Background: Falls are a common occurrence for older adults living in the community that may lead to physical injury and psychological harm. The US Department of Veterans Affairs National Center for Patient Safety (NCPS) database contains root cause analysis (RCA) reviews that
identify falls resulting in injury in the community and subsequent action plans that may be helpful to prevent future falls. Methods:A search of the NCPS–database identified RCA reviews where the patient (community-dwelling and long term care elders) fell in the community
resulting in moderate to severe injury. Falls occurred in the home, community living center, outpatient clinic, recreational outing, outdoors, or in a vehicle. Thirty-six RCAs from October 2001 through August 2010 were included. Cases were coded on the basis of location of the fall, primary
activity of the patient before/during the fall, root causes, action items, outcome measures, and effectiveness of each action. Results: Sixty-seven root causes resulting in 59 actions were identified from the RCA reports. Falls most frequently occurred in the patient's home (41.7%).
The most common activities the individual was engaged in during a fall included getting up from the bed or chair/wheelchair (22.2%), walking (22.2%), and transportation in a wheelchair van (14.8%). Although many actions yielded improved outcomes, the only action that was significantly associated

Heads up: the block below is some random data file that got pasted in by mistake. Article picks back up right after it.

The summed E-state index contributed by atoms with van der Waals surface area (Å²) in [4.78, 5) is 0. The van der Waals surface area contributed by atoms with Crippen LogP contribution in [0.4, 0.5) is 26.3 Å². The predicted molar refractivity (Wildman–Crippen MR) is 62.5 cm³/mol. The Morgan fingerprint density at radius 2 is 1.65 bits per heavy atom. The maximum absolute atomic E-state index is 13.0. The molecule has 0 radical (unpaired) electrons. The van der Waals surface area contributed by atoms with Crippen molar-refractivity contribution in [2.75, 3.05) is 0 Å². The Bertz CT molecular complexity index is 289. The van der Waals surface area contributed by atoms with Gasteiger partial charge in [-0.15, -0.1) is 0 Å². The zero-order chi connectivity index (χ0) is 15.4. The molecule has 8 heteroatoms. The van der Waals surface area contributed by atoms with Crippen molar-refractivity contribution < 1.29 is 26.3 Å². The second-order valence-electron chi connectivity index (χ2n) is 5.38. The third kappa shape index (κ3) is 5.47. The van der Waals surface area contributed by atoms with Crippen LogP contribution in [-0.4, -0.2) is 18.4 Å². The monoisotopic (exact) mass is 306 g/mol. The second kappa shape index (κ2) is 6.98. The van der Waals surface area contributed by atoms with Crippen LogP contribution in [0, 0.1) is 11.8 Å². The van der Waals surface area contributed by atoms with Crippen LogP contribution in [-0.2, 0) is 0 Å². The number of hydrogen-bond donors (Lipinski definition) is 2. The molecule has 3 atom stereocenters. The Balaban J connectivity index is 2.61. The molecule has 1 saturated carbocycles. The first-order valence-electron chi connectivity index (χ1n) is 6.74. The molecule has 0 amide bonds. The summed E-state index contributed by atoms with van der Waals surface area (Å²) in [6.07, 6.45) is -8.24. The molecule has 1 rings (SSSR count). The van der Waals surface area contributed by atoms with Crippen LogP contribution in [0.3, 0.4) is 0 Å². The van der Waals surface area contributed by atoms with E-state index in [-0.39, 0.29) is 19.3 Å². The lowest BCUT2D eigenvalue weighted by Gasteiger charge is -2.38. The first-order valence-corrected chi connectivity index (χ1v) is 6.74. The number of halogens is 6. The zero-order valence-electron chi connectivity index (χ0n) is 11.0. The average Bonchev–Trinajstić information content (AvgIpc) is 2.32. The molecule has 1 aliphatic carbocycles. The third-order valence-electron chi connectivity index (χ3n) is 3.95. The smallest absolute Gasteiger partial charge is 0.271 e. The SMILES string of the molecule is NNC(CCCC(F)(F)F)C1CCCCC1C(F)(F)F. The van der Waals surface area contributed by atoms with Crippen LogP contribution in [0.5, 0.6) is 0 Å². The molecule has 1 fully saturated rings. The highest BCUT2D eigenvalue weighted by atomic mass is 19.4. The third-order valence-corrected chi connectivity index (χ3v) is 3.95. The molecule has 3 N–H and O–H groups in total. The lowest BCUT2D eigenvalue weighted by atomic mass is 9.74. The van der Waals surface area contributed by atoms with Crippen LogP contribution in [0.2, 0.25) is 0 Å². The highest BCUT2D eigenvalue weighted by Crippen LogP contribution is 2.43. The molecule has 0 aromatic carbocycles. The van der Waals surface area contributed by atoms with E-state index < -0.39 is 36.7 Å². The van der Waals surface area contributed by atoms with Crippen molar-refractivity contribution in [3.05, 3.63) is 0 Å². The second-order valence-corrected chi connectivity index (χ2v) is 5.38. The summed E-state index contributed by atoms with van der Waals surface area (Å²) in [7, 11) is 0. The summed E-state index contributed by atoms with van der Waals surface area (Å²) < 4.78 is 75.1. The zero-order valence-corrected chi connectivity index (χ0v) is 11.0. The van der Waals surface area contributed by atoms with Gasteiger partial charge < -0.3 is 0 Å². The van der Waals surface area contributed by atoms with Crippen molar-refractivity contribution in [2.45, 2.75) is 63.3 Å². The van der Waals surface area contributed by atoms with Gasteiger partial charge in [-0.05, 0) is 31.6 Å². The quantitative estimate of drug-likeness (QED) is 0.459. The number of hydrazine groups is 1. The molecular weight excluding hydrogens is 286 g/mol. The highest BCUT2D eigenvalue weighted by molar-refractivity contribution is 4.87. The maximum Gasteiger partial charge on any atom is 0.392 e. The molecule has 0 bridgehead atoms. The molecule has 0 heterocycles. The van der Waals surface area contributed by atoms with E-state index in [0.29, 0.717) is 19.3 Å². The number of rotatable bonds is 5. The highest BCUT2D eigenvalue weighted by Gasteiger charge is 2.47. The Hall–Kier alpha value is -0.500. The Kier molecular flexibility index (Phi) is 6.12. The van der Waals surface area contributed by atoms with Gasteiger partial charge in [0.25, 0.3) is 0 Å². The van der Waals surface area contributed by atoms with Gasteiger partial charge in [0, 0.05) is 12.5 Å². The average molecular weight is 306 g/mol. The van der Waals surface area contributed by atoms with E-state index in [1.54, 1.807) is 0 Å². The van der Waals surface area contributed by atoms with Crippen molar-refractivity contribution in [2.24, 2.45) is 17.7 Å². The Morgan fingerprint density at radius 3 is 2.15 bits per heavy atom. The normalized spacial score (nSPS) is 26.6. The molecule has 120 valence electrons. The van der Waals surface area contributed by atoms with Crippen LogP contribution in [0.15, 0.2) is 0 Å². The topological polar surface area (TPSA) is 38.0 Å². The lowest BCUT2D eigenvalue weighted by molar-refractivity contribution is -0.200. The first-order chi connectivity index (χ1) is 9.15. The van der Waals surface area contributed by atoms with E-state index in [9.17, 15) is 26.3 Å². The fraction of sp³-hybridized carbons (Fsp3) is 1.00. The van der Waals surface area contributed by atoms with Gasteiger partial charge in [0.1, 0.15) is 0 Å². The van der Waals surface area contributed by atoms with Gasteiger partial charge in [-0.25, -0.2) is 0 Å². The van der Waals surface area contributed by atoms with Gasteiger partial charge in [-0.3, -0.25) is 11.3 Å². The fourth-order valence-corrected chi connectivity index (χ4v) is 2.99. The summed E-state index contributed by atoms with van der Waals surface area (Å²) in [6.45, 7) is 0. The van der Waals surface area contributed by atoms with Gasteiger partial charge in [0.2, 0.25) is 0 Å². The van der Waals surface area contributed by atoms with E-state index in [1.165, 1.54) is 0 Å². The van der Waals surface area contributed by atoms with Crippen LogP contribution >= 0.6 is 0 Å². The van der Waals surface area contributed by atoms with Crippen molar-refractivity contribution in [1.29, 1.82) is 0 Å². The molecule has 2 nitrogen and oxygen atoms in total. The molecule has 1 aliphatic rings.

with improvement was changes made to the environment (p = .028). Conclusions: The setting and activity surrounding falls that occur in the community and that result in moderate to serious injury were identified along with the events' root causes. The extremely limited number
of reports suggests that there may be missed opportunities to conduct an RCA for adverse events that occur among community-dwelling and long term care elders.
Document Type: Research Article
Publication date: August 1, 2012
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Published monthly, The Joint Commission Journal on Quality and Patient Safety is a peer-reviewed publication dedicated to providing health professionals with the information they need to promote the quality and safety of health care. The Joint Commission Journal on Quality and Patient Safety invites original manuscripts on the development, adaptation, and/or implementation of innovative thinking, strategies, and practices in improving quality and safety in health care. Case studies, program or project reports, reports of new methodologies or new applications of methodologies, research studies on the effectiveness of improvement interventions, and commentaries on issues and practices are all considered.
Also known as Joint Commission Journal on Quality Improvement and Joint Commission Journal on Quality and Safety